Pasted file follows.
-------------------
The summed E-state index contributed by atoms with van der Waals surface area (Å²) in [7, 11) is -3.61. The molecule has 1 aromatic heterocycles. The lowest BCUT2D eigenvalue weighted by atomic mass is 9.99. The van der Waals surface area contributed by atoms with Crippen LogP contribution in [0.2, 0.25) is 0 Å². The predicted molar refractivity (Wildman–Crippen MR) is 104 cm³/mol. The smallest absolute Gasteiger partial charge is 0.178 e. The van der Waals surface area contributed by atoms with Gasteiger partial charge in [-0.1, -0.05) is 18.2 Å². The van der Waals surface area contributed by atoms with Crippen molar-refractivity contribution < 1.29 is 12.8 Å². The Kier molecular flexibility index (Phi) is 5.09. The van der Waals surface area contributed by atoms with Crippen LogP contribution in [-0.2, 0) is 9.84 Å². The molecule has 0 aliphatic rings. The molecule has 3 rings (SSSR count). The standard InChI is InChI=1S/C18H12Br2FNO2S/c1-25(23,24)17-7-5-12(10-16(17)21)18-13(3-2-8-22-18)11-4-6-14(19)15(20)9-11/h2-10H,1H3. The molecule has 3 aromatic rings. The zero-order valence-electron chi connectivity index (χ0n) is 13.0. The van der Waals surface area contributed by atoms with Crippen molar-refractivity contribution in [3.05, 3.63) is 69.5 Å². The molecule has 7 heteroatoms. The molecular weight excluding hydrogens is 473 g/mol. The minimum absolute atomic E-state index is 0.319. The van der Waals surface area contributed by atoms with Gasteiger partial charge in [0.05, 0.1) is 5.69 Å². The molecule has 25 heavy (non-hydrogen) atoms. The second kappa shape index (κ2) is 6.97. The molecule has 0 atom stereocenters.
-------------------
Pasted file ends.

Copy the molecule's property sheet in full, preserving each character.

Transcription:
The summed E-state index contributed by atoms with van der Waals surface area (Å²) in [7, 11) is -3.61. The molecule has 1 aromatic heterocycles. The lowest BCUT2D eigenvalue weighted by atomic mass is 9.99. The van der Waals surface area contributed by atoms with Crippen LogP contribution in [0.2, 0.25) is 0 Å². The predicted molar refractivity (Wildman–Crippen MR) is 104 cm³/mol. The smallest absolute Gasteiger partial charge is 0.178 e. The van der Waals surface area contributed by atoms with Gasteiger partial charge in [-0.1, -0.05) is 18.2 Å². The van der Waals surface area contributed by atoms with Crippen molar-refractivity contribution < 1.29 is 12.8 Å². The Kier molecular flexibility index (Phi) is 5.09. The van der Waals surface area contributed by atoms with Crippen LogP contribution in [-0.2, 0) is 9.84 Å². The molecule has 0 aliphatic rings. The molecule has 3 rings (SSSR count). The standard InChI is InChI=1S/C18H12Br2FNO2S/c1-25(23,24)17-7-5-12(10-16(17)21)18-13(3-2-8-22-18)11-4-6-14(19)15(20)9-11/h2-10H,1H3. The molecule has 3 aromatic rings. The zero-order valence-electron chi connectivity index (χ0n) is 13.0. The van der Waals surface area contributed by atoms with Crippen molar-refractivity contribution in [3.05, 3.63) is 69.5 Å². The molecule has 7 heteroatoms. The molecular weight excluding hydrogens is 473 g/mol. The minimum absolute atomic E-state index is 0.319. The van der Waals surface area contributed by atoms with Gasteiger partial charge in [0.05, 0.1) is 5.69 Å². The molecule has 25 heavy (non-hydrogen) atoms. The second kappa shape index (κ2) is 6.97. The molecule has 0 atom stereocenters.